Elements: What first drew you to taking images in Norway?
 Andrew: I did a trip to Iceland in 2014 and fell in love with the ruggedness of the landscape. I knew I had to bring my family to this part of the world and so the decision was made to go to Norway. There are places in the world that make you feel so small and are so different to what I am used to it makes shooting images really interesting and refreshing.

Elements: What do you think makes a memorable landscape image?

Andrew: I guess being able to draw the viewer into the photo to make them feel like they’re standing there themselves. Or to inspire a sense of adventure that makes people want to book a ticket and experience it for themselves.

Elements: What do you think the viewers take away from your work?

Andrew: I hope that people take away that sense of wonder, that innocent childhood adventurous spirit that is unmarred by adulthood.

Elements: Was there any difficulties regarding shooting in Norway? No doubt it was extremely cold.

Andrew: The biggest difficulty I faced was the cold. Your feet and hands feel like they are going to snap off at times. Batteries fail pretty quickly in the minus temperatures. Wading through snow up to your chest to get to the next location isn’t the most ideal situation but it’s all good when you get back to the warm van.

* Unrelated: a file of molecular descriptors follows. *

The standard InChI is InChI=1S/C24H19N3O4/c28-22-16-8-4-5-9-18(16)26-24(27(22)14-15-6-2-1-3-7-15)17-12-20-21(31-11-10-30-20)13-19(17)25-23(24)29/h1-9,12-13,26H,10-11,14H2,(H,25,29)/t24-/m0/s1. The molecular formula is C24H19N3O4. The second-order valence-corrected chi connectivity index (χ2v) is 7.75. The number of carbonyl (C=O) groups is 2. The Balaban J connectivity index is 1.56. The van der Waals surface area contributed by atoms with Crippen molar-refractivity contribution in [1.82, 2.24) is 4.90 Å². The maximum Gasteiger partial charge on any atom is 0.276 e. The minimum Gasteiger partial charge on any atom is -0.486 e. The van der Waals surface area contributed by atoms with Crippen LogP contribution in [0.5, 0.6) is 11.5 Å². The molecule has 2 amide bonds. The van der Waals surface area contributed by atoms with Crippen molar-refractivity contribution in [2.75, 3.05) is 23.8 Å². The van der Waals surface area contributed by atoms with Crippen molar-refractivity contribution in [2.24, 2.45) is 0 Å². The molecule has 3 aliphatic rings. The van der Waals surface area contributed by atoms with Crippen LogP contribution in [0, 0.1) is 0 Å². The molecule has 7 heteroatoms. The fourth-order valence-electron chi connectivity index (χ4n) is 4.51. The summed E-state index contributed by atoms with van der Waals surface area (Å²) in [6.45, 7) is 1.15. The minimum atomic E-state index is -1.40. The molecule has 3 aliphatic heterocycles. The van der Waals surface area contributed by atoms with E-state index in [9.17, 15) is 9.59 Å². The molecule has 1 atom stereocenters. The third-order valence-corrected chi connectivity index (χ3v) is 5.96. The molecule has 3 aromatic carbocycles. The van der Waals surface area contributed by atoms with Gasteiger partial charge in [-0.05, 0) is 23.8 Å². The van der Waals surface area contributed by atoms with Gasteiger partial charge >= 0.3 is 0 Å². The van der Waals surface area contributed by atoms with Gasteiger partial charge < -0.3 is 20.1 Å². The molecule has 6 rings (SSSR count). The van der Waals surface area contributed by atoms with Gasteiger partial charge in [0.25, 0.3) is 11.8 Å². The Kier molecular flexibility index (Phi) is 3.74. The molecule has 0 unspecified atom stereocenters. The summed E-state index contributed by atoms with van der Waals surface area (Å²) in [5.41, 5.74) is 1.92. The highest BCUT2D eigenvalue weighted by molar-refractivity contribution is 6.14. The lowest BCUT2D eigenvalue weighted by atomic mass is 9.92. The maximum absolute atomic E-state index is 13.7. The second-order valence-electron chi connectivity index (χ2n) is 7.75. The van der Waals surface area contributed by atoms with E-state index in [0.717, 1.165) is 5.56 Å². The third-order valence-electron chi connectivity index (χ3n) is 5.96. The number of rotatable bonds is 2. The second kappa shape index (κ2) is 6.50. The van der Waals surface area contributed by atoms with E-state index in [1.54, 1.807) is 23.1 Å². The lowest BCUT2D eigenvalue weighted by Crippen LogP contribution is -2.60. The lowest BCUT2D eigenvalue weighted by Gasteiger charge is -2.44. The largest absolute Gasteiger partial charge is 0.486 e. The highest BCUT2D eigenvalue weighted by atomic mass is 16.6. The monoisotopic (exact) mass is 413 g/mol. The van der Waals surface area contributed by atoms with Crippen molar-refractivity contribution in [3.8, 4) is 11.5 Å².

Elements: Who are some of the photographers that may have influenced your work, and how did they influence you?

Andrew: So many people these days are producing incredible work and you can take bits and pieces from everyone. Guys like Chris Burkard, Felix Inden. Guys close to home like Russell Ord who has always helped me out, Chris Gurney, Steve Wall and Mark Clinton, the list is endless. Especially the guys that I am exhibiting with are all big time inspirations to see them pushing their boundaries and creating some amazing artwork.

Elements: What are the advantages and disadvantages of exhibiting in collaboration?

Andrew: This being my first collaboration it has been a big learning curve. I’ve really enjoyed having the support of the other artists and supporting them on their journeys also. At this point, no disadvantages so yahoo.

Elements: Who is another creative in the collective exhibition that you admire?

Andrew: It is hard to pick just one because they all have done so well. Personally for me, I really enjoyed Paris Hawken’s exhibit. She works so hard at what she does and has a real unique take which I love. She is definitely going to do well in future.

Elements: What are your thoughts on shooting individually versus shooting with friends or small groups?

Andrew: I think they both have their benefits. Sometimes shooting solo you can go a little bit crazy not knowing if you’re producing good images but sometimes being alone your imagination can help you create your best work. Shooting in groups or with friends gives you opportunity for feedback and a second opinion that you might not have thought of.

Elements: How has social media played a part in your photography?

Andrew: Social media is a double edged sword. Its great to have a platform for people to see your work but it’s easy to hide behind a computer and let it dictate how you feel about your work. That’s why the surface exhibition has been so good just to bring an outlet for aspiring artists and thanks to all for coming down and checking it out.

See more of Andrews Work: website.